‘Sensemaking’ is about connecting discrete insights. It’s about depth of thinking, rigor of connections and strategic and creative reasoning. It’s about creating new ideas and crafting multiple futures. It’s not about reproducibility or duplicability; it flies in the face of commoditization and efficiency and homogeneity, even though it’s been applied to all of these things in the context of mass production and assembly. Six Sigma helped us make more things with less defects; total cost of ownership helped us squeeze pennies out of our technology. Topgrading led us to squeeze productivity out of people, and a SaaS cloud model will let us fire the people altogether and make virtual products with virtual tools to live in a virtual cloud for virtual value.
All of these things are the result of incredibly thoughtful, powerful sensemaking and creativity. But this non-linear thinking — this design thinking — has been applied exclusively in the context of mass production and gratuitous financial creativity. We’ve streamlined, algorithmatized, instrumented and quarterly-profited our way to the systemic malfeasance we’re now experiencing, and it will take just as rigorous of an approach in the opposite direction to undo the damage. This means highly personal, thoughtful, reflective sensemaking in contexts other than mass production and finance. This includes policy, art, farming, neighbourhoods, community and above all, education.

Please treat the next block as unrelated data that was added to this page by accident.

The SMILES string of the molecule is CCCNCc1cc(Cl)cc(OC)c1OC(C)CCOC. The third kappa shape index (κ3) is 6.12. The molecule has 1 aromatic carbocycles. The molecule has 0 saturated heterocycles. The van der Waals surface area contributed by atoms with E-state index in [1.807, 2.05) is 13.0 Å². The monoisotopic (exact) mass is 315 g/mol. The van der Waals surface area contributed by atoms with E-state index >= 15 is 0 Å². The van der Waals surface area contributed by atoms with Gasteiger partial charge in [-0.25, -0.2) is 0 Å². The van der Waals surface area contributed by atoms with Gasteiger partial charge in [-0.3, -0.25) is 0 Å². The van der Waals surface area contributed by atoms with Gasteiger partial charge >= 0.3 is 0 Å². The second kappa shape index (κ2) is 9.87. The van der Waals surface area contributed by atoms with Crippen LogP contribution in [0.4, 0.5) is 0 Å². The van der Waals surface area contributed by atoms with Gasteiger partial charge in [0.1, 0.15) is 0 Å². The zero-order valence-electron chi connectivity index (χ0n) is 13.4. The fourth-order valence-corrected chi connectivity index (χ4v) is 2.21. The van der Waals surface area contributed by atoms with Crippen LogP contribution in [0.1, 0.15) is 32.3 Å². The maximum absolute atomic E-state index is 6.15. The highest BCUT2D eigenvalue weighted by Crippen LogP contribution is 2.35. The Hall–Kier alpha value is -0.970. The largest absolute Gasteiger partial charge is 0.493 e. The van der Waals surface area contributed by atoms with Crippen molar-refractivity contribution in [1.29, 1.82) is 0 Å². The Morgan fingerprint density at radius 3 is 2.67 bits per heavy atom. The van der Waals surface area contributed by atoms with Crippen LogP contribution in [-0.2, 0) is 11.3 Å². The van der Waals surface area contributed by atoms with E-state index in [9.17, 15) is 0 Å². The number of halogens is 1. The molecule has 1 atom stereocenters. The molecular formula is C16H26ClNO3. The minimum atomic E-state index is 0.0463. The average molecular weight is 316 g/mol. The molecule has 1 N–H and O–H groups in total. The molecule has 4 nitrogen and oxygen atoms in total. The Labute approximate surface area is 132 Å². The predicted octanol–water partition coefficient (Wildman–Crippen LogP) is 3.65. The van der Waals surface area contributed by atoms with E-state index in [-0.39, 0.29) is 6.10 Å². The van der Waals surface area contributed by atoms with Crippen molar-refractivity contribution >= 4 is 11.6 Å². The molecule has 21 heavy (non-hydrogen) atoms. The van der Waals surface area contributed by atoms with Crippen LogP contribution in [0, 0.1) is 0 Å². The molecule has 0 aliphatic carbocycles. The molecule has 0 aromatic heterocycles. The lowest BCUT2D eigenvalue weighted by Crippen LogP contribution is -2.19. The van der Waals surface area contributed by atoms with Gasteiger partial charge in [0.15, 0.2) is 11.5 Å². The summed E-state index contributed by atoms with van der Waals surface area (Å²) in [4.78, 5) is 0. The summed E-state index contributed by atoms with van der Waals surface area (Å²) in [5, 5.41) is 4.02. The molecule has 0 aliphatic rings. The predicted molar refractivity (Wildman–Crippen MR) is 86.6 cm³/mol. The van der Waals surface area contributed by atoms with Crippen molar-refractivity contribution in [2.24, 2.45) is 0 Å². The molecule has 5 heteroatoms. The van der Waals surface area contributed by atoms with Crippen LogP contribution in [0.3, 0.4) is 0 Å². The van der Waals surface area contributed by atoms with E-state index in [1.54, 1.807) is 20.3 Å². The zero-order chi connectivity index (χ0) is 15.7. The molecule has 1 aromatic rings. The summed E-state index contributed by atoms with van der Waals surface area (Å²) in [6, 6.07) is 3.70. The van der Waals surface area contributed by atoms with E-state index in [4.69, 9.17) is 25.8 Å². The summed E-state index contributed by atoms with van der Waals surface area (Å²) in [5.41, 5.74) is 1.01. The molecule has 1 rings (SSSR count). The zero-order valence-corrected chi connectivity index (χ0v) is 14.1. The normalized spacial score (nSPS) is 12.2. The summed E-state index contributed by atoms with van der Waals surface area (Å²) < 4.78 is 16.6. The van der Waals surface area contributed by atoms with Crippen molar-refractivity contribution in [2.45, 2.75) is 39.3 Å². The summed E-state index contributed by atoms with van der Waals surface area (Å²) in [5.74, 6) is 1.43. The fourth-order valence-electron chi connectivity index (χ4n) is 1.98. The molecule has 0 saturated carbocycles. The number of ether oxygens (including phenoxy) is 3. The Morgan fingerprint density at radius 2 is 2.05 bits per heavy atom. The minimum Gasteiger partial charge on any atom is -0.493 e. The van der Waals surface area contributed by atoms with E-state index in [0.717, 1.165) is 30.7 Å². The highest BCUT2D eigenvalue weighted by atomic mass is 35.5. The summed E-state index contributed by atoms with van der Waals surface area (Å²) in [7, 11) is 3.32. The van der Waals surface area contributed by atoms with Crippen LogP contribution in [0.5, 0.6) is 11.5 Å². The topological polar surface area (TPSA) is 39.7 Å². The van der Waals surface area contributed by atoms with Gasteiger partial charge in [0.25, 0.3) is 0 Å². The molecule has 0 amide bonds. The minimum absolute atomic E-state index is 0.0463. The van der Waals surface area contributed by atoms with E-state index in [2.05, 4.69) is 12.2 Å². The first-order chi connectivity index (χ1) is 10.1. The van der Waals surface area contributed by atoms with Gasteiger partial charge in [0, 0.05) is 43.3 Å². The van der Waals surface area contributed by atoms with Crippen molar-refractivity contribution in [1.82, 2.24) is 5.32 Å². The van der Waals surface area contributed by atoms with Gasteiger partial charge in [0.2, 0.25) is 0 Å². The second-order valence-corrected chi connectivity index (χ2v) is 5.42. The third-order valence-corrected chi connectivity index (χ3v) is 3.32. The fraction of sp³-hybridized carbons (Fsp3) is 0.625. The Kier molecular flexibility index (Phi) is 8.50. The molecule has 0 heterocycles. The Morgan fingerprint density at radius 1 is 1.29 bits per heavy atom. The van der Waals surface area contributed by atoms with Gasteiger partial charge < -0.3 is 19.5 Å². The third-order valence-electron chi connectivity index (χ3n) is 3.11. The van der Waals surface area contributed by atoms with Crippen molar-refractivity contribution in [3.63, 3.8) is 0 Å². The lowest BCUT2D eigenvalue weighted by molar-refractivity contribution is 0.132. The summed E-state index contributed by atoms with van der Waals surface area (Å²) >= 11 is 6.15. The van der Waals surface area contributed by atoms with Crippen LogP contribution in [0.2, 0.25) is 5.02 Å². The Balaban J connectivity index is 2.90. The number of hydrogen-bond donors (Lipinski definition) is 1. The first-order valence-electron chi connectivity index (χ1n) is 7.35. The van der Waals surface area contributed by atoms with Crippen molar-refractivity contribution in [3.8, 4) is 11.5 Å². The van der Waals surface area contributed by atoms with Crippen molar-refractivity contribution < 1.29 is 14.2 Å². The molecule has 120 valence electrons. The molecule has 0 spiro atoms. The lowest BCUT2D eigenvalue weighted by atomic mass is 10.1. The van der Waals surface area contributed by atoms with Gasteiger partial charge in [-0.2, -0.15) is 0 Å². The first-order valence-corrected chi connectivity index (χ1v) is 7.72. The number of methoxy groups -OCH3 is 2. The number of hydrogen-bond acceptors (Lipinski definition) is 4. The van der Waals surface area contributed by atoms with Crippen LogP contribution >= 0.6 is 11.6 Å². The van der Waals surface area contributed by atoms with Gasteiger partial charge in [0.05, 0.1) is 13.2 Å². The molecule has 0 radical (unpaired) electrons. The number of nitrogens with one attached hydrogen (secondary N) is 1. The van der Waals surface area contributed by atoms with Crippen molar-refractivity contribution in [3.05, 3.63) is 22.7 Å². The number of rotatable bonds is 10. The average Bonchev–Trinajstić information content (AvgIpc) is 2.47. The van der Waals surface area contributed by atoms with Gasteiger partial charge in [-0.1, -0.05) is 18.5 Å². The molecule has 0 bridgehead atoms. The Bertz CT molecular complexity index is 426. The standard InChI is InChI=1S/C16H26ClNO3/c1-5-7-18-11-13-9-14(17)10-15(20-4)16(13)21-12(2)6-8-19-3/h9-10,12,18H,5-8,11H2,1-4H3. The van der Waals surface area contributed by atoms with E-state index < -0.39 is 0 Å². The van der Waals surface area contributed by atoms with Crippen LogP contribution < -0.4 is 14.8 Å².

When I write, I typically find a way to drive a call to action focused around design — how an intellectual, rigorous and humanistic approach to design will save the day. I do this because I believe it to be true. But in this case, design isn’t going to solve ‘the problem,’ because there’s no problem to be solved. The interconnected nature of our global systems are a matter of fact and a way of life, and there’s no lever to push or product to launch that can ‘solve’ the interlinked failure of education, the economic meltdown and our gross poverty of culture. This is the substance of the world we built and the world we live in. The calls for massive change, revolutionary paradigm shifts or disruptive innovation are misguided and misguiding, because of their lack of systemic rationalization. But the light at the end of the tunnel, if there is light and there is, in fact, still a tunnel, is design, because design is the rigorous humanization of technology.